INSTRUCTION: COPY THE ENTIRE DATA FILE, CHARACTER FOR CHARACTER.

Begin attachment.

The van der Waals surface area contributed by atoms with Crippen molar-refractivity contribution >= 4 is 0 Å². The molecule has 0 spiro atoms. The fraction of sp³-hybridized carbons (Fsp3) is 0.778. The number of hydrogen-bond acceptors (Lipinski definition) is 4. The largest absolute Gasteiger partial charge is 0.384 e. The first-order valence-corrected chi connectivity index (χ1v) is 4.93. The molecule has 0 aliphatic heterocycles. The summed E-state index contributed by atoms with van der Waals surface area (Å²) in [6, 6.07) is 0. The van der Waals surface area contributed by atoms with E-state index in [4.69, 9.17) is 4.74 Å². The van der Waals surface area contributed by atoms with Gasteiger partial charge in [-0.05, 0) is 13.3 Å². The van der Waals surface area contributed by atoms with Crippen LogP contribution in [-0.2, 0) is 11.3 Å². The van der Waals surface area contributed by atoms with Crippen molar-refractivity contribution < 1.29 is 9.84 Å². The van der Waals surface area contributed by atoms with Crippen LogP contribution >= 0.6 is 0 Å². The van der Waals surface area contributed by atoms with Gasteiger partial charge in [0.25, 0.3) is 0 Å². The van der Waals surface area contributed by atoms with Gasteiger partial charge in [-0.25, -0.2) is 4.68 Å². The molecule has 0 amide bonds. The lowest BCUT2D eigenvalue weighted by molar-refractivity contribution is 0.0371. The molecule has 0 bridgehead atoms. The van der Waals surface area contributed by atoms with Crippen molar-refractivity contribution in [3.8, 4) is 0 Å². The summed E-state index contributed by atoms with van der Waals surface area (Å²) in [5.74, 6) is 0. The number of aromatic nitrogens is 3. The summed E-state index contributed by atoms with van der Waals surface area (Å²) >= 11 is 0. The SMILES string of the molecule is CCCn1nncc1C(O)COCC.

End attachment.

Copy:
The van der Waals surface area contributed by atoms with Crippen molar-refractivity contribution >= 4 is 0 Å². The molecule has 0 spiro atoms. The fraction of sp³-hybridized carbons (Fsp3) is 0.778. The number of hydrogen-bond acceptors (Lipinski definition) is 4. The largest absolute Gasteiger partial charge is 0.384 e. The first-order valence-corrected chi connectivity index (χ1v) is 4.93. The molecule has 0 aliphatic heterocycles. The summed E-state index contributed by atoms with van der Waals surface area (Å²) in [6, 6.07) is 0. The van der Waals surface area contributed by atoms with E-state index in [4.69, 9.17) is 4.74 Å². The van der Waals surface area contributed by atoms with Gasteiger partial charge in [-0.05, 0) is 13.3 Å². The van der Waals surface area contributed by atoms with Crippen LogP contribution in [-0.2, 0) is 11.3 Å². The van der Waals surface area contributed by atoms with Crippen molar-refractivity contribution < 1.29 is 9.84 Å². The van der Waals surface area contributed by atoms with Crippen LogP contribution >= 0.6 is 0 Å². The van der Waals surface area contributed by atoms with Gasteiger partial charge in [0.25, 0.3) is 0 Å². The van der Waals surface area contributed by atoms with Gasteiger partial charge in [-0.25, -0.2) is 4.68 Å². The molecule has 0 amide bonds. The lowest BCUT2D eigenvalue weighted by molar-refractivity contribution is 0.0371. The molecule has 0 bridgehead atoms. The van der Waals surface area contributed by atoms with Crippen molar-refractivity contribution in [3.8, 4) is 0 Å². The summed E-state index contributed by atoms with van der Waals surface area (Å²) in [5.74, 6) is 0. The number of aromatic nitrogens is 3. The summed E-state index contributed by atoms with van der Waals surface area (Å²) >= 11 is 0. The SMILES string of the molecule is CCCn1nncc1C(O)COCC.